How structured should structured inquiry be?
One of the most powerful statements in Making it Happen (IB 2007 p 7) about pedagogy is that, ‘the focus of teaching curriculum content needs to change to enable teachers to make connections between learners’ existing knowledge and their individual learning styles in the context of new experiences. This challenge is addressed in the PYP (IB Primary Years Program) by providing opportunities for students to build meaning and refine understanding, principally through structured inquiry.’
This emphasis on structured inquiry raises an interesting tension within many
practitioners. ‘How much structure?’ and ‘How much inquiry?’ become two of the most important questions that a teacher needs to ask themselves when planning and teaching.
One way I’ve posed this question in the past is to ask:
“How do we ensure that our scaffolds help build learning without providing a
straight jacket for it.”
The complexities of answering this question touches all areas of learning and teaching.
Very Brief Theoretical Background
The concept of scaffolding derives from the work of Jerome Bruner. The term was first used when Bruner was working with Wood.D.J. and Ross.G on the influential 1976 paper: The role of tutoring in problem solving. Journal of Child Psychiatry and Psychology 17, 89- 100. In this article, (p90) scaffolding is described as being, “essentially of the adult "controlling" those elements of the task that are initially beyond the learner's capacity, thus permitting him to concentrate upon and complete only those elements that are within his range of competence.”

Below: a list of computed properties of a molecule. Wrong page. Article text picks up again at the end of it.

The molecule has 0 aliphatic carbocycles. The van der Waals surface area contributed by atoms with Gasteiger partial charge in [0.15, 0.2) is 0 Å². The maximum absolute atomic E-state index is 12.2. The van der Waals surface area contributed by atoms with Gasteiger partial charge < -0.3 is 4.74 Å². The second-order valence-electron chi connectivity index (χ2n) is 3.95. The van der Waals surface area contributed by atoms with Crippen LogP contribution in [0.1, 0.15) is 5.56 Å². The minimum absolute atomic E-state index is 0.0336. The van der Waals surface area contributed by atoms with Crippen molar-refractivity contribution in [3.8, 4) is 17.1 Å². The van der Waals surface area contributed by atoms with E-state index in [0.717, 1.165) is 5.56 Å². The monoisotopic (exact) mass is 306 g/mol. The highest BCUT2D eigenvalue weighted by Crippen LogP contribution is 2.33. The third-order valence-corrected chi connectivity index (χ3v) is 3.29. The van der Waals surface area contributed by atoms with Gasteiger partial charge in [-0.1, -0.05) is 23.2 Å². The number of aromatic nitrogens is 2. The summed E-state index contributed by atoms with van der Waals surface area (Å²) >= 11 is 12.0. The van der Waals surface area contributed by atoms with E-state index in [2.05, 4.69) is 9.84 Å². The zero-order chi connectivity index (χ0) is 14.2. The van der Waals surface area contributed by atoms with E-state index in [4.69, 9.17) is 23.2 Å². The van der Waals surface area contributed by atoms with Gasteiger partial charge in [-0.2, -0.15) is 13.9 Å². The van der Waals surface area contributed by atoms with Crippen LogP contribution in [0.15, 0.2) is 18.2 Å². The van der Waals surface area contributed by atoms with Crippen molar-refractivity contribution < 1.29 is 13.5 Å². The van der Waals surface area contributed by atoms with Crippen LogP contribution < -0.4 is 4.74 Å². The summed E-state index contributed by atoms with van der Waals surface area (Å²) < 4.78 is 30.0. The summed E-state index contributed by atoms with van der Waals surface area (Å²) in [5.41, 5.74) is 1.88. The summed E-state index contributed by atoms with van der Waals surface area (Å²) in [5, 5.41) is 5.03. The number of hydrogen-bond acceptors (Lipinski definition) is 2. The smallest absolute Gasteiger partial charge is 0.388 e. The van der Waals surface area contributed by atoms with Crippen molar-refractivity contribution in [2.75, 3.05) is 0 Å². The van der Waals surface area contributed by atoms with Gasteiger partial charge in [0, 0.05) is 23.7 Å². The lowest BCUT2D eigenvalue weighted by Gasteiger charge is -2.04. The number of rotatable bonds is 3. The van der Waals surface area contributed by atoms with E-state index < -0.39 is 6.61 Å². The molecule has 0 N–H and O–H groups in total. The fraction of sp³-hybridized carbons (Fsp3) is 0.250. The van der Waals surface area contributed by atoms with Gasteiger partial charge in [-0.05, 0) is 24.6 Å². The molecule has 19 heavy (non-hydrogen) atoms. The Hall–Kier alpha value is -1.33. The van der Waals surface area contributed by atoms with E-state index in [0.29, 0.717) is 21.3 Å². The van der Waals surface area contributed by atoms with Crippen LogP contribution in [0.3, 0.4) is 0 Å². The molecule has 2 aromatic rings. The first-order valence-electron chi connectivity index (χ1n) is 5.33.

A good summary of Bruner’s work can be found at: http://www.simplypsychology.org/bruner.html#sthash.KoX5tlwF.dpuf.
Bruner in developing his views on scaffolding was building on the work of Lev Vygotsky and in particular Vygotsky’s theory of Zone of Proximal Development (ZPD).
The ZPD is “the distance between the actual development level as determined by
independent problem solving and the level of potential development as determined
through problem solving under adult guidance or in collaboration with more capable
peers” (Vygotsky 1978 Mind and Society, The development of higher psychological
processes : p86).
An excellent description of ZPD and how it can be used in classrooms, can be downloaded as a pdf from the following link: What is the Zone of Proximal Development (ZPD) - Children's Progress
So what does this mean in the Classroom?
Teachers and students need to have clarity about the learning intentions of an inquiry.
Given its multiple elements and inquiries complexities it is vital that teachers and students have clarity about the purpose of an inquiry. To put it simply what are we scaffolding towards? Once the purpose of the inquiry is clarified teachers and (increasingly as they become more skilled in the process and autonomous in their learning) students, are aware of what critical points need to be scaffolded to help students reach the desired learning.
Since students do not begin an inquiry with the same combination of knowledge, skills and understanding this leads to the second implication ....
A Inquiring Classroom must be a differentiated classroom